Another year rolls by, bringing with it the 72nd Festival de Cannes. By now, Cannes has earnt its reputation as a prestigious event and awards ceremony, debuting a year’s worth of both independent and commercially successful films (Tarantino, we’re looking at you). With the first Korean director, Bong Joon-ho, winning the esteemed Palme d’Or for his film Parasite and the first black female director to ever have a film compete at the festival winning The Grand Prix (known as the “runners-up prize”) for Atlantique, Cannes clearly has a long way to go in diversifying its selections. It may pride itself for showcasing arthouse cinema, but with only 20 % of films selected directed by women, it is barely at the cutting-edge of demonstrating the diverse experience of genders, sexualities, race, or class.
“Cannes’ jury-led system is archaic and reflective of the film industry as a whole: an institution that is predominantly led by the ‘traditional’ views of white men”
Why it’s trying:
The last two years of Cannes has seen two Asian winners of the Palme d’Or. In 2018, Japanese director Hirokazu Kore-eda won for Shoplifters, the heartfelt drama following a poor family who take in a child, shoplifting to survive. This year, Bong Joon-ho’s Parasite – a dark thriller following an unemployed family that takes a peculiar interest in the lives of the wealthy – won, beating the critically-acclaimed Tarantino film Once Upon a Time…in Hollywood and Ken Loach’s Sorry We Missed You. Joon-ho’s win is most definitely a step away from the otherwise (mostly) white-male-director domination of past years, and a great showcase of an extremely talented director whose other films have been widely overlooked, including cult-hit Okja, which struggled for cinematic distribution – being eventually released onto Netflix. After the awards ceremony, Joon-ho thanked Cannes for the prestigious prize, stating: “It is the 100th anniversary of cinema in Korea this year. I think that Cannes has given Korean cinema a great gift”. Undeniably Parasite’s win was unanimous and a further step in the right direction for an awards ceremony that is more widely inclusive. This is further reflected in Mati Diop’s win of The Grand Prix for Atlantique, a supernatural drama about African migrants, which was an unquestionable critical success. Favourite, and Cannes sweetheart, Céline Sciamma, also achieved the Best Screenplay award for Portrait of a Lady on Fire.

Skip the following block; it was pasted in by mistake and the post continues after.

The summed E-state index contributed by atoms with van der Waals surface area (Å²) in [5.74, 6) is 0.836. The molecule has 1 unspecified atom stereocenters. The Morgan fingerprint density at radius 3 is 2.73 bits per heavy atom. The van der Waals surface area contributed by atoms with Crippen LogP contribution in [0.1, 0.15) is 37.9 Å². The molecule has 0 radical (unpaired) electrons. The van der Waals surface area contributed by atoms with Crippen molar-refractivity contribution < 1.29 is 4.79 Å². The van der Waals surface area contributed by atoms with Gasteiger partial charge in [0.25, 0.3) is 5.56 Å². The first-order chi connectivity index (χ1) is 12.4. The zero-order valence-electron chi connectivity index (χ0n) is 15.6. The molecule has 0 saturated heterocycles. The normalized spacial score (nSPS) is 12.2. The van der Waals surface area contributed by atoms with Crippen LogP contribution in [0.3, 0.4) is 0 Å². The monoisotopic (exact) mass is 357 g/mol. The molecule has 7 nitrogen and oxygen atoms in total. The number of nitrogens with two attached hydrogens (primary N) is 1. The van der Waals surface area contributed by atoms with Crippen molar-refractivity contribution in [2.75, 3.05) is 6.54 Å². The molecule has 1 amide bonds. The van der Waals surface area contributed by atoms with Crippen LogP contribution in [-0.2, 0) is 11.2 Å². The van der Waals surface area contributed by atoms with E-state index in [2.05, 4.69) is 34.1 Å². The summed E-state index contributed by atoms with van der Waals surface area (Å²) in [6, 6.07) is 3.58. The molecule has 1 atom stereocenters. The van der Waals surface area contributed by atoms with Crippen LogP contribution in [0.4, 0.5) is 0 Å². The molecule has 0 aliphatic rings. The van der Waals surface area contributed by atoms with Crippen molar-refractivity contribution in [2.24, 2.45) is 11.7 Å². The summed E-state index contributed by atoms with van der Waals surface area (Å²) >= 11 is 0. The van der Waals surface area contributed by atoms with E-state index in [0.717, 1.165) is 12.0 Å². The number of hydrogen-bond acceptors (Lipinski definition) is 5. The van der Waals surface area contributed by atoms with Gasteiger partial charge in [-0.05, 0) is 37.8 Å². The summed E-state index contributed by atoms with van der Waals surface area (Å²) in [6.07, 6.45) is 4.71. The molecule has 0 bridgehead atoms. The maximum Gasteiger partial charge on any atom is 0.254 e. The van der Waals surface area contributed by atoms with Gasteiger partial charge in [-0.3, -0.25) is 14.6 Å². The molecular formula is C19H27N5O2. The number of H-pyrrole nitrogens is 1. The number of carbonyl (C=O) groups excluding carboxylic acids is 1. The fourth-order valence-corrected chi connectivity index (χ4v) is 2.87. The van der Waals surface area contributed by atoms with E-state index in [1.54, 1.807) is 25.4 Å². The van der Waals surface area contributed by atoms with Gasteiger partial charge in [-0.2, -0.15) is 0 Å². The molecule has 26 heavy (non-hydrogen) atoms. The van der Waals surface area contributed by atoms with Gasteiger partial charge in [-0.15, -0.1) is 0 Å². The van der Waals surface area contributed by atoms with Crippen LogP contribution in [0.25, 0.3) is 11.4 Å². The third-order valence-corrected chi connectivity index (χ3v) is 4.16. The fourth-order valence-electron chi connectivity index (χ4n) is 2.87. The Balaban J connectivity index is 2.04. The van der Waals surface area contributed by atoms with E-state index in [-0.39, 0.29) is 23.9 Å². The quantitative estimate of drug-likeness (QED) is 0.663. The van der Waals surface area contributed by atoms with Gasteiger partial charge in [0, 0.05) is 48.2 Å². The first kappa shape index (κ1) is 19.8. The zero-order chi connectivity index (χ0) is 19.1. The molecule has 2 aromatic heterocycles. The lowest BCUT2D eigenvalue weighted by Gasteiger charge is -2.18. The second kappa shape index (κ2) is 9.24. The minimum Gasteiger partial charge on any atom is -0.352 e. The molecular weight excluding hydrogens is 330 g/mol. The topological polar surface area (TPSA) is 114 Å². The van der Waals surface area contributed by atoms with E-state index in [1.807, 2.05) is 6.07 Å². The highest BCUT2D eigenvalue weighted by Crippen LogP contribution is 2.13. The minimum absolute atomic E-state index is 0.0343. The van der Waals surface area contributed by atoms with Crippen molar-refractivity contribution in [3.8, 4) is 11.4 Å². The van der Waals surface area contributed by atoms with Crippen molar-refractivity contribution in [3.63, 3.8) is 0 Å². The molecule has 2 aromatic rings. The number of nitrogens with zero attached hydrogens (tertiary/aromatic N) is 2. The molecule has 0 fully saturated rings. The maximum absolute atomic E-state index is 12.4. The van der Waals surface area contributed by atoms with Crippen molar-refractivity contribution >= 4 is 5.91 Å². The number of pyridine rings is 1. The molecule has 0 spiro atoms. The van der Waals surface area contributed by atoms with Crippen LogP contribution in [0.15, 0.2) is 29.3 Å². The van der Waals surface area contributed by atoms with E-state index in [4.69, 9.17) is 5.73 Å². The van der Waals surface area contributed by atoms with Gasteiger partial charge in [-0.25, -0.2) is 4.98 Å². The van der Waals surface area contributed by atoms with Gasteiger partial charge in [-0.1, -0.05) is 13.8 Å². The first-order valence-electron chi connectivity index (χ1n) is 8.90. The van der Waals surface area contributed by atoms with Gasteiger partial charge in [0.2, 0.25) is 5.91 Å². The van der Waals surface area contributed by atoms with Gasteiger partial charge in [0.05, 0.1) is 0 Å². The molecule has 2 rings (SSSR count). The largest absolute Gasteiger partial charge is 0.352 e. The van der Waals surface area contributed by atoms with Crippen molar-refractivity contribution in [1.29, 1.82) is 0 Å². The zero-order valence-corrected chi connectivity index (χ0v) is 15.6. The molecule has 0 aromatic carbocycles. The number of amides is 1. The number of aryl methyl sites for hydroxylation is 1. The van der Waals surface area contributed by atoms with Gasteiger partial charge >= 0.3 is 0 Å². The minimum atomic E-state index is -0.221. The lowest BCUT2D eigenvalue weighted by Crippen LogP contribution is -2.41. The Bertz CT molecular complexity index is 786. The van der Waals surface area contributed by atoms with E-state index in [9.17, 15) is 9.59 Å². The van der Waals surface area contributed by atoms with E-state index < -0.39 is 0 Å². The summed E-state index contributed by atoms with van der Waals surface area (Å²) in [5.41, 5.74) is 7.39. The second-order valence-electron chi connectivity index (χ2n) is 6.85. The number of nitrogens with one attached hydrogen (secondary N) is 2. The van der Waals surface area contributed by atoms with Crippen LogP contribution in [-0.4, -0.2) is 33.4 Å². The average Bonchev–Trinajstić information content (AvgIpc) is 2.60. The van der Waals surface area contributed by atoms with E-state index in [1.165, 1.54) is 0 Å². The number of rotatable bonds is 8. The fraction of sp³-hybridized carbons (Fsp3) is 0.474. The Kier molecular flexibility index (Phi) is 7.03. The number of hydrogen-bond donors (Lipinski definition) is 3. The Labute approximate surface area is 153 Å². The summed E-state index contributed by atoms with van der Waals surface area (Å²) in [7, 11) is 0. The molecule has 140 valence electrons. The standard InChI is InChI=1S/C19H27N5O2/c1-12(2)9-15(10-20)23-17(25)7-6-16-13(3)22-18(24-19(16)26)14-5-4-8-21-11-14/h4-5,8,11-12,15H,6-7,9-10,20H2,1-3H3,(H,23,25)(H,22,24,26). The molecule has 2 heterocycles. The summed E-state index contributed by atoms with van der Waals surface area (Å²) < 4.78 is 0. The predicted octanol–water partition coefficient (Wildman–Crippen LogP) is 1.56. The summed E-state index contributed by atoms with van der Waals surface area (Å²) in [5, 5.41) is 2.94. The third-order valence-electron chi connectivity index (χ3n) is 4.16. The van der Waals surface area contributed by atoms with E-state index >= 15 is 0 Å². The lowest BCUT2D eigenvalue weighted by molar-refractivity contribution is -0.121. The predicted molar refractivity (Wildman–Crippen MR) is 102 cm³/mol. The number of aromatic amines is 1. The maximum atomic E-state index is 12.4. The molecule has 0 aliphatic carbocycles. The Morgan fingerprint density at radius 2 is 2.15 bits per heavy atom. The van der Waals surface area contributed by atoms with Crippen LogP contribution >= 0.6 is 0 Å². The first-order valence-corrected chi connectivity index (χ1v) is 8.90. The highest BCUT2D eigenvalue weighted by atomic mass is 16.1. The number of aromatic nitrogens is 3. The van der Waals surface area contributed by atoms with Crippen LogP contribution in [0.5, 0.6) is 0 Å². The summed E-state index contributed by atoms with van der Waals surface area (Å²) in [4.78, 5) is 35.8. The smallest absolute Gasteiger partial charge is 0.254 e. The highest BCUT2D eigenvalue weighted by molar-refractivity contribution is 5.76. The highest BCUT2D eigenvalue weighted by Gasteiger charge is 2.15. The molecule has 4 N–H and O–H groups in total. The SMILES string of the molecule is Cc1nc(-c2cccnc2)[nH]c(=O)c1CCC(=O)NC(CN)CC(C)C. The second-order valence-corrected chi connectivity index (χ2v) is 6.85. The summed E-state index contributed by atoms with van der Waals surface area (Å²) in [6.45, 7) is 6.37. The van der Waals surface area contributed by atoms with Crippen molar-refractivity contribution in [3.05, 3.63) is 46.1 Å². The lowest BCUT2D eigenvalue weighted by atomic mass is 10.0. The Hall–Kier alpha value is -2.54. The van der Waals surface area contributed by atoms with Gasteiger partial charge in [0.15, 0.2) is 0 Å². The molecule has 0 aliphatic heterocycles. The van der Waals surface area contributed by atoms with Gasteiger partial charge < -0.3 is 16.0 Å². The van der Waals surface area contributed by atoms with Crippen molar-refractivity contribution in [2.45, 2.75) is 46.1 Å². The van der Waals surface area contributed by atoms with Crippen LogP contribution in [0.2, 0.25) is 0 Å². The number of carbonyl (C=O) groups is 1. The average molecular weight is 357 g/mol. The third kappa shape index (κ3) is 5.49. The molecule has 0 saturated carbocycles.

Why it has a way to go:
However, Cannes’ jury-led system is archaic and reflective of the film industry as a whole: an institution that is predominantly led by the ‘traditional’ views of white men. Cannes still holds very outdated views. Its denial and snobbery are also clear in its refusal to display stream-only releases, rejecting great cinematic pieces in the process, alongside a very strict gendered dress-code.